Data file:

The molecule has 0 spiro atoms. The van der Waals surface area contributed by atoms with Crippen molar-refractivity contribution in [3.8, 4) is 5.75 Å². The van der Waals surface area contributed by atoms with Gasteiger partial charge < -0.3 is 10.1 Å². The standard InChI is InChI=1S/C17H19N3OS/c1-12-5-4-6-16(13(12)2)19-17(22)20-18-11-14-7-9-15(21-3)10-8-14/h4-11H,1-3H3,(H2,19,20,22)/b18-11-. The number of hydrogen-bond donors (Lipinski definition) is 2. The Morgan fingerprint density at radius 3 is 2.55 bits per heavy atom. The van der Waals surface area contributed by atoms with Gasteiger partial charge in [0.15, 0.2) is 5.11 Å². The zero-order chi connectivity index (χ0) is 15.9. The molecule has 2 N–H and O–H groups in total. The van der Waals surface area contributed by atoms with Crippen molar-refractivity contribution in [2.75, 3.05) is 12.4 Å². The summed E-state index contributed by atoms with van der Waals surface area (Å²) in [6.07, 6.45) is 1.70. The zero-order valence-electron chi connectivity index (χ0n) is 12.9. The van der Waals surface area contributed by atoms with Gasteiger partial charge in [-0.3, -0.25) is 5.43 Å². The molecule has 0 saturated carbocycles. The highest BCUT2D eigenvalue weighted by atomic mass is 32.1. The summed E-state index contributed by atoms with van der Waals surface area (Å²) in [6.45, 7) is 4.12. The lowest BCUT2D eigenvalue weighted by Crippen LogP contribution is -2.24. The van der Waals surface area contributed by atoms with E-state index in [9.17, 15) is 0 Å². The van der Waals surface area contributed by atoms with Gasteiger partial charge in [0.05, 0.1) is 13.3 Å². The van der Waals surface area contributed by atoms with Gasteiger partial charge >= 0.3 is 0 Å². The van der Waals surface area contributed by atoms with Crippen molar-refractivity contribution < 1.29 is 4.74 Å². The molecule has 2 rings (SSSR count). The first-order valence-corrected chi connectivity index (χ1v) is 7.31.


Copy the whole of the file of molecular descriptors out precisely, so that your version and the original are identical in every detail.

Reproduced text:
The molecule has 0 spiro atoms. The van der Waals surface area contributed by atoms with Crippen molar-refractivity contribution in [3.8, 4) is 5.75 Å². The van der Waals surface area contributed by atoms with Gasteiger partial charge < -0.3 is 10.1 Å². The standard InChI is InChI=1S/C17H19N3OS/c1-12-5-4-6-16(13(12)2)19-17(22)20-18-11-14-7-9-15(21-3)10-8-14/h4-11H,1-3H3,(H2,19,20,22)/b18-11-. The number of hydrogen-bond donors (Lipinski definition) is 2. The Morgan fingerprint density at radius 3 is 2.55 bits per heavy atom. The van der Waals surface area contributed by atoms with Gasteiger partial charge in [0.15, 0.2) is 5.11 Å². The zero-order chi connectivity index (χ0) is 15.9. The molecule has 2 N–H and O–H groups in total. The van der Waals surface area contributed by atoms with Crippen molar-refractivity contribution in [2.75, 3.05) is 12.4 Å². The summed E-state index contributed by atoms with van der Waals surface area (Å²) in [6.07, 6.45) is 1.70. The zero-order valence-electron chi connectivity index (χ0n) is 12.9. The van der Waals surface area contributed by atoms with Gasteiger partial charge in [-0.3, -0.25) is 5.43 Å². The molecule has 0 saturated carbocycles. The highest BCUT2D eigenvalue weighted by atomic mass is 32.1. The summed E-state index contributed by atoms with van der Waals surface area (Å²) in [6.45, 7) is 4.12. The lowest BCUT2D eigenvalue weighted by Crippen LogP contribution is -2.24. The van der Waals surface area contributed by atoms with E-state index in [9.17, 15) is 0 Å². The van der Waals surface area contributed by atoms with Gasteiger partial charge in [0.05, 0.1) is 13.3 Å². The van der Waals surface area contributed by atoms with Gasteiger partial charge >= 0.3 is 0 Å². The van der Waals surface area contributed by atoms with Crippen molar-refractivity contribution < 1.29 is 4.74 Å². The molecule has 2 rings (SSSR count). The first-order valence-corrected chi connectivity index (χ1v) is 7.31.